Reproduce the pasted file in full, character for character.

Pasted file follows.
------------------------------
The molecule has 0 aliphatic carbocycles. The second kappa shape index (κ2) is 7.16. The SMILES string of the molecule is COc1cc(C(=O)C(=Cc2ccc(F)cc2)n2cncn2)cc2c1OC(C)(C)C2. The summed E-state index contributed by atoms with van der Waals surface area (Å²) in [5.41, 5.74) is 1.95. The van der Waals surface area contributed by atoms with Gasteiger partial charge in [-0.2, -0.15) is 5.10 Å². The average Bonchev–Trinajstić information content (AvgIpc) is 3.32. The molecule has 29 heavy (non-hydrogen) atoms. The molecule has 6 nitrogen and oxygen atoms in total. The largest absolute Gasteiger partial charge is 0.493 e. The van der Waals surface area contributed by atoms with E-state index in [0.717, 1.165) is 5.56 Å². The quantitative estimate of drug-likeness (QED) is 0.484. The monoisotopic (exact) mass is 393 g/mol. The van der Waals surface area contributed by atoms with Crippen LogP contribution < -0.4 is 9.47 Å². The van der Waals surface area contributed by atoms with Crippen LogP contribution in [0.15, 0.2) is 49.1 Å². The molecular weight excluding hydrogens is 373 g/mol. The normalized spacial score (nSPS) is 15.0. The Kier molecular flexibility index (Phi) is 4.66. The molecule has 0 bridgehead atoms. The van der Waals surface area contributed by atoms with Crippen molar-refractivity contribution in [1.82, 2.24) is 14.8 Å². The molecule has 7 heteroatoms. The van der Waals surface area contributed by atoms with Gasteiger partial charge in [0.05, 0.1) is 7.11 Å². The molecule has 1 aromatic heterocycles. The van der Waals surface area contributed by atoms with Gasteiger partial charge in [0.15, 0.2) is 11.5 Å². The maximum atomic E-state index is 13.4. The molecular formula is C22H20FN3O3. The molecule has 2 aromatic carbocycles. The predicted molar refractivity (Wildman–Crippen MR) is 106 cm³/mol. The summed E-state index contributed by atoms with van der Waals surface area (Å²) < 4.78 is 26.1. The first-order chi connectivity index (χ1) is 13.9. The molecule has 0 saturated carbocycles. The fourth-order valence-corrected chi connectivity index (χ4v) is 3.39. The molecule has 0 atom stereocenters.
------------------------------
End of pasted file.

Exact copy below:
The molecule has 0 aliphatic carbocycles. The second kappa shape index (κ2) is 7.16. The SMILES string of the molecule is COc1cc(C(=O)C(=Cc2ccc(F)cc2)n2cncn2)cc2c1OC(C)(C)C2. The summed E-state index contributed by atoms with van der Waals surface area (Å²) in [5.41, 5.74) is 1.95. The van der Waals surface area contributed by atoms with Gasteiger partial charge in [-0.2, -0.15) is 5.10 Å². The average Bonchev–Trinajstić information content (AvgIpc) is 3.32. The molecule has 29 heavy (non-hydrogen) atoms. The molecule has 6 nitrogen and oxygen atoms in total. The largest absolute Gasteiger partial charge is 0.493 e. The van der Waals surface area contributed by atoms with E-state index in [0.717, 1.165) is 5.56 Å². The quantitative estimate of drug-likeness (QED) is 0.484. The monoisotopic (exact) mass is 393 g/mol. The van der Waals surface area contributed by atoms with Crippen LogP contribution < -0.4 is 9.47 Å². The van der Waals surface area contributed by atoms with Crippen LogP contribution in [0.15, 0.2) is 49.1 Å². The molecular weight excluding hydrogens is 373 g/mol. The normalized spacial score (nSPS) is 15.0. The Kier molecular flexibility index (Phi) is 4.66. The molecule has 0 bridgehead atoms. The van der Waals surface area contributed by atoms with Crippen molar-refractivity contribution in [1.82, 2.24) is 14.8 Å². The molecule has 7 heteroatoms. The van der Waals surface area contributed by atoms with Gasteiger partial charge in [0.05, 0.1) is 7.11 Å². The molecule has 1 aromatic heterocycles. The van der Waals surface area contributed by atoms with Gasteiger partial charge in [0.15, 0.2) is 11.5 Å². The maximum atomic E-state index is 13.4. The molecular formula is C22H20FN3O3. The molecule has 2 aromatic carbocycles. The predicted molar refractivity (Wildman–Crippen MR) is 106 cm³/mol. The summed E-state index contributed by atoms with van der Waals surface area (Å²) < 4.78 is 26.1. The first-order chi connectivity index (χ1) is 13.9. The molecule has 0 saturated carbocycles. The fourth-order valence-corrected chi connectivity index (χ4v) is 3.39. The molecule has 0 atom stereocenters.